No, the obvious loser is Binyamin “Bibi” Netanyahu. His driving mission, the raison d’être of this, his second spell as Israel’s prime minister, has been the total removal of what he sees as Iran’s nuclear threat. To Bibi, Iran is the existential issue to which all other questions – including Israel’s relationship with its neighbours, the Palestinians – are secondary. For two decades he has warned that Tehran is within touching distance of acquiring nuclear weapons – in 1992, he gave it five years, max, before Tehran had the bomb – and he has been bent ever since on the total eradication of that danger, almost certainly by force.

But the Geneva deal does not guarantee total Iranian disarmament. The pact struck last week is interim and incomplete: Iran retains some limited ability to enrich uranium and the like. It is not an Iranian surrender. Which is why Netanyahu denounced the agreement as a “historic mistake”, making him a lone public voice against the international chorus of celebration and relief. (As it happens, the Saudis and the Gulf states also oppose the deal, which they think lets Iran, their great regional rival, off the hook: but only Bibi said so out loud.)

Bibi-watchers are focused now on how the Israeli leader will play the next six months, in which the Geneva agreement will either blossom into a lasting accord or break apart. But it prompts another question: what will be the impact on Israel’s conflict closer to home? Could the breakthrough with Iran somehow presage a breakthrough between Israelis and Palestinians?

The wisest bet would be on no. Peace talks are officially under way, Kerry having pushed both sides to the table in late July. What got Bibi there was, chiefly, Iran: participation in Kerry’s talks was the quid, US support for Israel on Iran the expected quo. But now that leverage has gone. Bibi no longer needs to make nice to Kerry or Barack Obama: as far as he’s concerned, they’ve betrayed him and he owes them nothing. One western diplomat sympathetic to Israel explains that no leader of that country will ever dare move in peace talks unless reassured that “the US president has his back”. Bibi, he says, has lost that confidence.

A similar dynamic could operate in reverse. Obama knows he has angered his Israeli ally and that might make him reluctant to do so a second time. The US president already has a job on his hands winning congressional blessing for the Geneva pact. Given the wide support Bibi enjoys on Capitol Hill, Obama will only make his task harder by demanding Israel concede to the Palestinians.

Add that Kerry’s “bandwidth” for the next six months will be consumed by closing the Iran deal, and that Israeli-Palestinian talks are said to be stalled anyway, and you can see why few expect a Geneva bounce. The safest wager would be on Bibi “managing” whatever pressure comes from Obama, going through the motions with the Palestinians and waiting for the US president to be a certified lame duck. Meanwhile, he’ll do what he can to undermine the accord with Iran.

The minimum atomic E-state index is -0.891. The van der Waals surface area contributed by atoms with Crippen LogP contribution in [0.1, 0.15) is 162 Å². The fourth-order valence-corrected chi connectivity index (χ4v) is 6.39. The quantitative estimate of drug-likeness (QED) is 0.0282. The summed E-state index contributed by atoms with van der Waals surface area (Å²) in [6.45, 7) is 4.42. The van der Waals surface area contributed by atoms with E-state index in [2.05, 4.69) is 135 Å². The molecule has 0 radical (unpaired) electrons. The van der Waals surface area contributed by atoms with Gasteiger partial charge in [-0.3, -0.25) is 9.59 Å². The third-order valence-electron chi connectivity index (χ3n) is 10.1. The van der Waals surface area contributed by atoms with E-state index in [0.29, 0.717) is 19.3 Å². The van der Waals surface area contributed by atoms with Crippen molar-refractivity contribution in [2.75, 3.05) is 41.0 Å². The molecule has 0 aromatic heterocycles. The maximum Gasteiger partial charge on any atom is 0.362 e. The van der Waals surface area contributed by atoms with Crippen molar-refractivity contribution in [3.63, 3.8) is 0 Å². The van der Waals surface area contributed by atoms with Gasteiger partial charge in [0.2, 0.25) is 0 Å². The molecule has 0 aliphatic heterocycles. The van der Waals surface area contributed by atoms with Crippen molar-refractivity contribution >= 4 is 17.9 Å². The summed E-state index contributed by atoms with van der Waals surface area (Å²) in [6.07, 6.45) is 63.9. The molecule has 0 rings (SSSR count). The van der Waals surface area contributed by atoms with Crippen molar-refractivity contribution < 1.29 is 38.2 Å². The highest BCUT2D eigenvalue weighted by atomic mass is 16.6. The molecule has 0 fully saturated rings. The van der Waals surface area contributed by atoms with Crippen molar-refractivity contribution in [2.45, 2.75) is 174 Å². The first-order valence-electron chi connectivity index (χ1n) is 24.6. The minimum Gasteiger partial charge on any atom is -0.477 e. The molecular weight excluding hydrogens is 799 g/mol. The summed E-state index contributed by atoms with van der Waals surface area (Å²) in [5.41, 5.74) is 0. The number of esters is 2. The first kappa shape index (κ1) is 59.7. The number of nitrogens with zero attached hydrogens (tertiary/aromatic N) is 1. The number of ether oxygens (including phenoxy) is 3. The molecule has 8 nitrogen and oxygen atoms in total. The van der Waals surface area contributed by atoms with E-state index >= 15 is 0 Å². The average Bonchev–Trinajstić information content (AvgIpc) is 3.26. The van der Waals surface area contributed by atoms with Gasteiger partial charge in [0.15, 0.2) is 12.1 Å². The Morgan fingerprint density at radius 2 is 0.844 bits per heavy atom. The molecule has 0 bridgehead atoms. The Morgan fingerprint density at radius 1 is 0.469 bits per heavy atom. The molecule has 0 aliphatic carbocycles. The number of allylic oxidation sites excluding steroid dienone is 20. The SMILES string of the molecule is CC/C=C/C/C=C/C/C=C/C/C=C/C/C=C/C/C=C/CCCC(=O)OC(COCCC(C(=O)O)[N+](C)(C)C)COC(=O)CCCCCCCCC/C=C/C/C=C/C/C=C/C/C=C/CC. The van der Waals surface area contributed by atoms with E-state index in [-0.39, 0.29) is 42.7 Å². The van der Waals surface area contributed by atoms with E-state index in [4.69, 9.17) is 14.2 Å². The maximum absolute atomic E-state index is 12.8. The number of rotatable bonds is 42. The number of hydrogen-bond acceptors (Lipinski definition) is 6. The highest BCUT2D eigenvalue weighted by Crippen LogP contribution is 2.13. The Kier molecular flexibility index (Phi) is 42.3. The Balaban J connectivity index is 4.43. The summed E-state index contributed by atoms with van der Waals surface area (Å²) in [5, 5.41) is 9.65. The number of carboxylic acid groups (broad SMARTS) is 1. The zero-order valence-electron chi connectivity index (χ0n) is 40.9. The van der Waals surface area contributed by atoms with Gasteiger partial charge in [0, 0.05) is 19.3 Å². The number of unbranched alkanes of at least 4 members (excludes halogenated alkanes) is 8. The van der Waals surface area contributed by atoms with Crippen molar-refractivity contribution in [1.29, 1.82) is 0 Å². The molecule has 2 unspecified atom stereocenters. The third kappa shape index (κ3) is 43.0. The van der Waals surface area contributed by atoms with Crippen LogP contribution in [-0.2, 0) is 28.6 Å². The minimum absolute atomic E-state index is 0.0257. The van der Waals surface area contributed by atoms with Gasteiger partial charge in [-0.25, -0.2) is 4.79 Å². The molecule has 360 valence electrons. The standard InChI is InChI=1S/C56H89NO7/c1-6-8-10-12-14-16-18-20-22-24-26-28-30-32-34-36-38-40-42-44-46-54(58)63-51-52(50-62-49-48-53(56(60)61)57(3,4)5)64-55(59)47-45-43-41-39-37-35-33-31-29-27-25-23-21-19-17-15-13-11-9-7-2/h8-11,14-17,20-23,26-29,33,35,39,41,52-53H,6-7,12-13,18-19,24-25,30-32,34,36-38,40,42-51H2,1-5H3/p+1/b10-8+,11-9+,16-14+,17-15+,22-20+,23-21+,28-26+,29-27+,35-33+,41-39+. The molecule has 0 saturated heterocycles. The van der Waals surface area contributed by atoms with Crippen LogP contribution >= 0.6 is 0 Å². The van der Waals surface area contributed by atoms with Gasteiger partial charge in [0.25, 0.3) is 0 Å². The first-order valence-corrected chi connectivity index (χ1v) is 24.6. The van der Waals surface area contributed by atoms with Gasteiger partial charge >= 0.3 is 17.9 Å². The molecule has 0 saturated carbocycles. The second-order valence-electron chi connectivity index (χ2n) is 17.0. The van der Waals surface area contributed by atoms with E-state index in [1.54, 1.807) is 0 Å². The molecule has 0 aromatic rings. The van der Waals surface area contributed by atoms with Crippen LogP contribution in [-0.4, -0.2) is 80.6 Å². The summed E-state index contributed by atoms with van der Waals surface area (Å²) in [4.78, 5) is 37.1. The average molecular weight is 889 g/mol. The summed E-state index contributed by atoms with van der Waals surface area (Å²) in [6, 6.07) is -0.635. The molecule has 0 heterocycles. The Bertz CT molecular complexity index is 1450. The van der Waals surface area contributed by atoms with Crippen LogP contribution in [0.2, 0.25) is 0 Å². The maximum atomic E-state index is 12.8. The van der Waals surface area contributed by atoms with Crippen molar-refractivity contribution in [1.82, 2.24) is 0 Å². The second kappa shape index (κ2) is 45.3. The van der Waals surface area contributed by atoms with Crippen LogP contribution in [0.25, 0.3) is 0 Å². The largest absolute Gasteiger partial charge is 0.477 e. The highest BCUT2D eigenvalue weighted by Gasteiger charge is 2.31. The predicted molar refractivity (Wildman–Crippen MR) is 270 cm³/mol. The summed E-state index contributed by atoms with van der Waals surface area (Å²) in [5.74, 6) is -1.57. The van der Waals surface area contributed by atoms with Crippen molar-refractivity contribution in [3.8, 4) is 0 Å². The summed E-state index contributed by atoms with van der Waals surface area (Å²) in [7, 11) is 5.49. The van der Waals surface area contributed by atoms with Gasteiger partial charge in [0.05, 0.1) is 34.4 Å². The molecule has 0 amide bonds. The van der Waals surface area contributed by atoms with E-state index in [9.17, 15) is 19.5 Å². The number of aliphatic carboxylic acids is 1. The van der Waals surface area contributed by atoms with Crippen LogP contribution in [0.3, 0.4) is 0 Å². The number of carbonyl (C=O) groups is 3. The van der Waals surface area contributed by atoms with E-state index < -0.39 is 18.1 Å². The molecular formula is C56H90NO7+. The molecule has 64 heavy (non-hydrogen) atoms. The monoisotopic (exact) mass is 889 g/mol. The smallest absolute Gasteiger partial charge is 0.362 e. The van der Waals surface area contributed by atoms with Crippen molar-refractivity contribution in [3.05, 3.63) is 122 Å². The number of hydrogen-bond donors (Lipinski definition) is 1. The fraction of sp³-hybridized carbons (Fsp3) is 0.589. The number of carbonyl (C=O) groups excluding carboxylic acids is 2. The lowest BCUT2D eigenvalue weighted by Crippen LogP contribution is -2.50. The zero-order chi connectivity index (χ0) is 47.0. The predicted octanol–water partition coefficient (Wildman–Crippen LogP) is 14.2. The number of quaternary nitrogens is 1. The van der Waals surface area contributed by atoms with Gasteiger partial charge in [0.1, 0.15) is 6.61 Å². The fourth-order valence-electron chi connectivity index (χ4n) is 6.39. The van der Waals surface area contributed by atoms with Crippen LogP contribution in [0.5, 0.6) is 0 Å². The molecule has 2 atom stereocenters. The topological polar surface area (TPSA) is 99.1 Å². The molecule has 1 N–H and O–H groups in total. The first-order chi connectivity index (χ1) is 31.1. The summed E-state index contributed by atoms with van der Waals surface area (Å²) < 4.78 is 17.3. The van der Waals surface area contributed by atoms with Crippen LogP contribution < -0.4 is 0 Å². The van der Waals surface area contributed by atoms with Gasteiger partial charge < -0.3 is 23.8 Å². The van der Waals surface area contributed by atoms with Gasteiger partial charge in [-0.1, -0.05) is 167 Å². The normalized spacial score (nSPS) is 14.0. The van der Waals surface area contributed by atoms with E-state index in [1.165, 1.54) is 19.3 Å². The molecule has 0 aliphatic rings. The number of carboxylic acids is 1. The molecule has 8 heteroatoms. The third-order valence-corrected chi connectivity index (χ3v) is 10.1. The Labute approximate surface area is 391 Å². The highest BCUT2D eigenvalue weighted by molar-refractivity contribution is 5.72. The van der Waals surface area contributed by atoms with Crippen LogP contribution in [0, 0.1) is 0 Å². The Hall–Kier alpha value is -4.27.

But there’s another, riskier bet to make. It says that Obama now has momentum in the Middle East, using diplomacy to solve problems previously deemed soluble only through military action. [Continue reading…]

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Britain’s ill-informed friends of Israel are refusing to face facts on Iran nuclear deal

Peter Oborne writes: It was one of those coincidences that a novelist might hesitate to invent. One of William Hague’s first tasks after signing a historic nuclear agreement with Iran was to address the grandest and most important gathering of Britain’s pro-Israel lobby.

Having flown back into London from Geneva on the Sunday, the Foreign Secretary then turned up the next day at the Park Plaza hotel at Westminster for the annual lunch of Conservative Friends of Israel (CFI). More than 100 Tory MPs, as well as hundreds more CFI supporters, were present to hear Daniel Taub, the Israeli ambassador, chide Mr Hague over Iran. One reporter present wrote that Mr Hague was “humiliated”, adding that when he rose to speak he was greeted with “light applause” and “heard in obvious silence”.

Some close to Mr Hague insist, by contrast, that it was a cheerful event. Nevertheless, the atmosphere was by no means as warm and easy as it was last year, when David Cameron was the guest of honour. At some tables, I am told, there was palpable resentment. Each guest had been given a briefing pack that included a caustic summary of the deal that Mr Hague had signed the previous day. A longer version of this document was then dispatched to Conservative MPs, ahead of the Foreign Secretary’s afternoon statement to the House of Commons on Iran.

I have obtained this briefing, which parroted the overblown rhetoric with which Benjamin Netanyahu, the Israeli prime minister, responded to the deal in Geneva. The CFI warned Tory MPs that “the world’s most dangerous regime has taken a significant step towards obtaining the world’s most dangerous weapon” – echoing Mr Netanyahu almost verbatim.

This was not merely propaganda. It was ignorant and poorly informed. [Continue reading…]